Offline JohnG

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I always hate to suggest very expensive solutions, but there is one, and your haven't mentioned anything about a budget.

This will most likely do what you need, and very well: https://www.tek.com/isolated-measurement-systems

It hurts me to recommend this, because you also need a Tek scope to go with it, and frankly I have been very disappointed in Tek scopes for many years now. But, the probe works.

Cheers,
John
"Those who learn the lessons of history are doomed to know when they are repeating the mistakes of the past." Putt's Law of History
 

Offline chris_leyson

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@wilhe_jo thanks for the Cleverscope suggestion, nice scope 100dB CMRR at 50MHz.
@JohnG IsoVue wow 160dB CMRR and a price tag to match.

Thanks for the suggestions guys it's very much appreciated. I've had a busy week but with improved grounding and a few other tweaks we're good at 7kV 5kHz burst and 6kV 100kHz burst. Will try to measure the EUT chassis voltage with 7kV burst applied to protective earth but best guess is 2kV. I had a stab at using the Openscope to make a few measurements but didn't get very far, it only triggered once in RUN mode and locked up, turned out to be the browser, seems Waveformslive didn't work with Microsoft Edge but I've now got it running OK with Firefox. Haven't tried IE yet. Would be nice to use a local copy of Waveformslive rather than rely on an internet connection, haven't tried the micro SD card option yet to download Waveformslive from the Openscope. It just seems crazy to use a browser to interprate JSON script, what can possibly go wrong.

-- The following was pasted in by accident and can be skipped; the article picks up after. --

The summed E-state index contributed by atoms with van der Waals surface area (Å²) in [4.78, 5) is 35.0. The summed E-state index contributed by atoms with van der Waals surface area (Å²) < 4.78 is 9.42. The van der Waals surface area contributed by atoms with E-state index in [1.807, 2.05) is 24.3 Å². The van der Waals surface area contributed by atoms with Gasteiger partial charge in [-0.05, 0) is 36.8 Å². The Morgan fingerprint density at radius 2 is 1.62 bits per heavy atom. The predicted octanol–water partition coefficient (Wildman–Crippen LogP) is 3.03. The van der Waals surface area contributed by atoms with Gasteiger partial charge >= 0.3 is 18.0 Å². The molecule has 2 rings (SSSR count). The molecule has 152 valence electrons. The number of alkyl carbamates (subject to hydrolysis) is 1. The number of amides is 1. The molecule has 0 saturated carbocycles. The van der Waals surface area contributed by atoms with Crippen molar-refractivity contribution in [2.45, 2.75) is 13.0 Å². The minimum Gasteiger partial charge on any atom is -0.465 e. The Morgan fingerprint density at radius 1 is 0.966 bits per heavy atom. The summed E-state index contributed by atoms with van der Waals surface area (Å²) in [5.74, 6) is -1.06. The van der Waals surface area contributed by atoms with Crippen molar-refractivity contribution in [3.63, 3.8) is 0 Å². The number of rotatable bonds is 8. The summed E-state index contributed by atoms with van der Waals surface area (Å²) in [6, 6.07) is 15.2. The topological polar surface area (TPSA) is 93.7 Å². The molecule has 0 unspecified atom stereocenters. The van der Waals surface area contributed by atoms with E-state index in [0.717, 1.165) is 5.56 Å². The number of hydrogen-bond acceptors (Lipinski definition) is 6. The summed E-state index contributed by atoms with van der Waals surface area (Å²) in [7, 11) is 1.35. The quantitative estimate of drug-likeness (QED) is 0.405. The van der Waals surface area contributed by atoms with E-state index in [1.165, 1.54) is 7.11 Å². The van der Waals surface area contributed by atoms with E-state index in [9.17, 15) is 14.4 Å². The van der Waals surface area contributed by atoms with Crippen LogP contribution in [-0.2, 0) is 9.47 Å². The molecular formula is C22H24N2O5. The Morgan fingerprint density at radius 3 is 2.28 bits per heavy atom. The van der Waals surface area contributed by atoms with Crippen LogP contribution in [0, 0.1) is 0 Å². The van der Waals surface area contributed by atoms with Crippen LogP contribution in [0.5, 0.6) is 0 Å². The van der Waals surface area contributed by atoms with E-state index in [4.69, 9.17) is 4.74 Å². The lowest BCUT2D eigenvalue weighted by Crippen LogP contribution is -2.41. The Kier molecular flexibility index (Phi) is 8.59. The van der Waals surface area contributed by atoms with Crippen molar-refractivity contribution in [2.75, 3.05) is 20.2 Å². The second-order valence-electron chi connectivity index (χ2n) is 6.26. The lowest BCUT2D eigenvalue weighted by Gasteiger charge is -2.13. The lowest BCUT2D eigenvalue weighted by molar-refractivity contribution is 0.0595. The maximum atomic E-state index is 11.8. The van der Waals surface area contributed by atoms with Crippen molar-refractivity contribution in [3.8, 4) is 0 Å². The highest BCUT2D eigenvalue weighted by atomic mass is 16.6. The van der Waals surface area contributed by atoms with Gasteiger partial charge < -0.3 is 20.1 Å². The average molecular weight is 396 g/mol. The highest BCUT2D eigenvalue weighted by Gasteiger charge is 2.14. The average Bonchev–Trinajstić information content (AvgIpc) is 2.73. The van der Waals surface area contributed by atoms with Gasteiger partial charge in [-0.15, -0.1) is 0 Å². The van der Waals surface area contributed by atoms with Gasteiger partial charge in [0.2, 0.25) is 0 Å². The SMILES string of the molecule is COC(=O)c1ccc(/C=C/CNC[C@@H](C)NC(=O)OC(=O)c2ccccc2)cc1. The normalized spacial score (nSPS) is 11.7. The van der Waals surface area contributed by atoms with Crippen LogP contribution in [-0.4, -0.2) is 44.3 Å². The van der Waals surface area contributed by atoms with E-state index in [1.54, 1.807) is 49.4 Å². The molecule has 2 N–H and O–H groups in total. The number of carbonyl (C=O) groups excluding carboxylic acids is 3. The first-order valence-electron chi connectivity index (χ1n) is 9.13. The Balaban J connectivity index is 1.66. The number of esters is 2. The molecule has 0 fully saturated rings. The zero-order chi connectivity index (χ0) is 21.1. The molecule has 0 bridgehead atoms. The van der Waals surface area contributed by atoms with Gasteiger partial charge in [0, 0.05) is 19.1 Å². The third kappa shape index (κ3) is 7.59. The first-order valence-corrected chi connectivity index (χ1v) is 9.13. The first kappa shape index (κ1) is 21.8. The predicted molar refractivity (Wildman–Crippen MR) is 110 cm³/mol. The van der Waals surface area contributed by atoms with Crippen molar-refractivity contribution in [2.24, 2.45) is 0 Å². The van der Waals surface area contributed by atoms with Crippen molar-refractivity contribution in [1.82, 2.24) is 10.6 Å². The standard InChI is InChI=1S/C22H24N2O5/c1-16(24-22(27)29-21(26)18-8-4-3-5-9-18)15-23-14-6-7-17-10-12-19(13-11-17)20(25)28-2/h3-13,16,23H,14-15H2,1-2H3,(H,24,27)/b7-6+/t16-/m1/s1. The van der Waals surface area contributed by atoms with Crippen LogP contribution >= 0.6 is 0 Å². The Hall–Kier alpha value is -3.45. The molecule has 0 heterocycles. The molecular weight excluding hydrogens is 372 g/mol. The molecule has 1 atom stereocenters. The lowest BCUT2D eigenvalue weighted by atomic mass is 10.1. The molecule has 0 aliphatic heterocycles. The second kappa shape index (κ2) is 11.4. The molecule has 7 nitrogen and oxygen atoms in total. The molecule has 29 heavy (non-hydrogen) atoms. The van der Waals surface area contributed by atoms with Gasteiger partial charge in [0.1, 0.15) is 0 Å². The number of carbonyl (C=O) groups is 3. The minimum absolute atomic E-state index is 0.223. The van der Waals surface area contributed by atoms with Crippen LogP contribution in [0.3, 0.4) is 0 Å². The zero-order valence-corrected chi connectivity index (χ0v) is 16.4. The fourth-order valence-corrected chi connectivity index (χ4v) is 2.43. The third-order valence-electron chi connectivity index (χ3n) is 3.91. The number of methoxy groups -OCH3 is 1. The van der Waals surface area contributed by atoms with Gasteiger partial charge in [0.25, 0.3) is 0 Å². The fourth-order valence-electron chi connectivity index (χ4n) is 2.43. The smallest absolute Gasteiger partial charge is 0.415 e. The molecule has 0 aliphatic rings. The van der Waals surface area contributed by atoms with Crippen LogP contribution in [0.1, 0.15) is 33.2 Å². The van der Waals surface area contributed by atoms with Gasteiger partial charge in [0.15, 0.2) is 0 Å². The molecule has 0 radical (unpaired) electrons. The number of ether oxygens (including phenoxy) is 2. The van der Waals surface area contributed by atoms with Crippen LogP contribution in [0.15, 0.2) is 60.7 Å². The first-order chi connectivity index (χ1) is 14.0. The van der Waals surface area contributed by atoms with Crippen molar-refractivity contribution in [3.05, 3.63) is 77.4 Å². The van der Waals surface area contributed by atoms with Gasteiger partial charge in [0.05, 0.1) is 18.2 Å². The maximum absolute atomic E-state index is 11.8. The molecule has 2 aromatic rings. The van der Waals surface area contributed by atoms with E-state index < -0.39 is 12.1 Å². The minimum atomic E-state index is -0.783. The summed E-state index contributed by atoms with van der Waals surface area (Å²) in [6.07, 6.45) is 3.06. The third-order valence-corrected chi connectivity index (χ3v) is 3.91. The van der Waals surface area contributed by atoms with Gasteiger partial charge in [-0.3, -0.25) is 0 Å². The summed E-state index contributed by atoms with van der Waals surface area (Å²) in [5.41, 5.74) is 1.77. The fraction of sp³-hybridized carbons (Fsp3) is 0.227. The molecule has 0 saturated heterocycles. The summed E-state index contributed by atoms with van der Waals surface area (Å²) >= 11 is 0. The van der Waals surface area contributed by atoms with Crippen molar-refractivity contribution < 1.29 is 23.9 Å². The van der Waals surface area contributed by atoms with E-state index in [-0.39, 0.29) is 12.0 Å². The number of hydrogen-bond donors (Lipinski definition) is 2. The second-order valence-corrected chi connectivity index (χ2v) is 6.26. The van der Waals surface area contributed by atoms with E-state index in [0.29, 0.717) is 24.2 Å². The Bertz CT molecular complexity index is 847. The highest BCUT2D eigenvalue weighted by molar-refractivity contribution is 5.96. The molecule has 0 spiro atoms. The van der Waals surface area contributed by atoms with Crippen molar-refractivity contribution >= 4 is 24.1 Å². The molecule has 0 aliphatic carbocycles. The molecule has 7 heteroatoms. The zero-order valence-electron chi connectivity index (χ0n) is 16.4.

Unfortunately my Red Pitaya is broken, busted SDI mux I think, so it's not going to get fixed any time soon. Shame really, would have been nice to get the extra bandwidth and no network needed.

Hopefully I will grab a few measurements soon, just out of curiosity  :)
 

Offline Doctorandus_P

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Wireless has it's own problems.
7kV stuff is likely to generate lots of RF noise, which may completely make communications impossible.

Have you considered optical solutions?
With optical S/PDIF  you have cheap optical cable, drivers and transmitters, the cables (cheap plastic) can be several meters which would make the capacitive coupling completely negligible.

Normal mains powered SMPS supplies almost always have a high voltage capacitor over the optocoupler (through the isolation barrier).

Another way may be to look into the ADUM series of IC's (National?) I'm not sure if they can get to 7kV though. A meter of optical cable seems a much safer way to go, even if there is no "official" specification for it
 

Offline MasterTech

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How do you generate a risetime of 1000V/ns with such high voltage?
I’ve measured signals of a few volts riding in 1500V common mode voltages with 30kV/us of slew rate with no problem using an optical probe, and would like to try it with something faster.

Be aware also that cmrr of optical probes lowers as input attenuator are added, input range without them is only 0.5 to 1V. Besides that the cmrr measure is difficult to use in practicality since no one is measuring sinewaves, but pulses, so a rejection measurure based on slew rate should be more apt.